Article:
Nov 12, 2007
Posted in: Life & Culture
(title inspired by Derrick's recent blog =D)
So, the Early Action deadline came and went. For those that submitted EA applications, good job and best wishes! :)
On November 7, I received an email. To be honest, I was very surprised that someone noticed this fact. The note was short and simple:
"Should I be expecting an entry today? ;)" [name omitted by request]
Kudos to you and your eagle-eyed observation skills! Indeed, I was planning to draft an entry on November 7, but I had to call it off because I was too busy tooling psets and recovering from sleep deprivation.
(If you haven't noticed, I have been drafting on a 12-day posting schedule. It wasn't deliberate in the beginning but I wrote the third entry intentionally on October 26 because I wanted to keep the "pattern" =p)
I'm back, after 12+5 days! I'll let pictures tell the story of this last two weeks-ish. :)
Before the weather turned cold, Allen and I went sailing for the last time. Allen was my sailing partner in the Sailing PE class that I took during first quarter, so we went out again after the sailing season was officially closed for the year.
Every student that graduates from MIT is required to attain 8 PE points before the end of his/her sophomore year* as part of the PE GIRs (General Institute Requirements) set down by MIT (which also entails an 100-yard Swim Test). Students may satisfy these points in a variety of ways. If you take a standard Physical Education class during the term, it generally gives you 2 points and lasts for one quarter (about 2 months). You can also gain points for PE courses taken during IAP (like skiing!) and special PE classes like backpacking for a weekend in the White Mountains. The PE course offering at MIT is incredibly diverse, ranging from sailing to pistol to ballroom dancing to scuba diving to skating - and I'm only scraping the surface!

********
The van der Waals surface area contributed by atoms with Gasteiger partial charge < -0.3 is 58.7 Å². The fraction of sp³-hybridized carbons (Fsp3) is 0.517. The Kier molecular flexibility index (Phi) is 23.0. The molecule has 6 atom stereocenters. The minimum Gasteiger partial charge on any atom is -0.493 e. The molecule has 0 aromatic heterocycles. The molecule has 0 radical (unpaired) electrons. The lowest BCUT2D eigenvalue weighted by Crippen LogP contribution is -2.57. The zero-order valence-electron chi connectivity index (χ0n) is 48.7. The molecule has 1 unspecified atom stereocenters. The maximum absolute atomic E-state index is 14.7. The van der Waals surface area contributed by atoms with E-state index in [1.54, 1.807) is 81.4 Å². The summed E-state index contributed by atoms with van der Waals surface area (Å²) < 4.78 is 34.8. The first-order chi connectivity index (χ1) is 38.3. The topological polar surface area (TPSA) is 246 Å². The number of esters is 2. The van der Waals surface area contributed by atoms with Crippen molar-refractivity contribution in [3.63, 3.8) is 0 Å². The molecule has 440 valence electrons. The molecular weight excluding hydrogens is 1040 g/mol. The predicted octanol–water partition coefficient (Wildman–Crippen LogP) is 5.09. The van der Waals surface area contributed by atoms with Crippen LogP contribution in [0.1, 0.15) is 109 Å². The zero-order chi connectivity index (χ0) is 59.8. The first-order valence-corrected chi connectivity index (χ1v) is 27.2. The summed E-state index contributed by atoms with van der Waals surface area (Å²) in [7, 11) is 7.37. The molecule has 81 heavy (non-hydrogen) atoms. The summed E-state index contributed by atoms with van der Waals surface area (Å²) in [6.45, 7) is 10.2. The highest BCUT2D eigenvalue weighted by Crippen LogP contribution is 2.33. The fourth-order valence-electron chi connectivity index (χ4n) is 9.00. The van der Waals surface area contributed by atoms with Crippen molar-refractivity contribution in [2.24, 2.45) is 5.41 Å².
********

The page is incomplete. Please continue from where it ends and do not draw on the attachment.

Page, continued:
(* = thanks for the correction!)
I took Sailing the first quarter and learned how to set up and operate a Tech Dinghy, which is the most basic type of sailboats at MIT. In order to take Sailing, you will also need to pass a "Boating Test" after your Swim Test offered in the beginning of the year, and it basically entails being able to tread water for ten minutes (hey - you also get to chat with the other people who are taking the boating test while bobbing up and down in the water!).
When I first arrived at MIT, I must admit that I was somewhat disheartened that Physical Education, a class I
hated intensely disliked in high school, would follow me to college. However, through taking sailing, I started thoroughly enjoying the experience, sometimes even looking forward to another afternoon on the Charles River. In high school, I always felt that PE was something tedious to get through, a class that didn't mean much but still provided a grade on the transcript. At MIT, after browsing the incredibly extensive PE course listing and going through my first PE class, I'm amazed at all the sports/activities that one can learn here through the Physical Education program (ALL FREE for the vast majority of classes!) It provides a much needed diversion from the tedium of too many problem sets, and provides entry-level instruction without requiring prior experience in most classes. I'm taking Pistol this quarter, and I'm also enjoying it. :)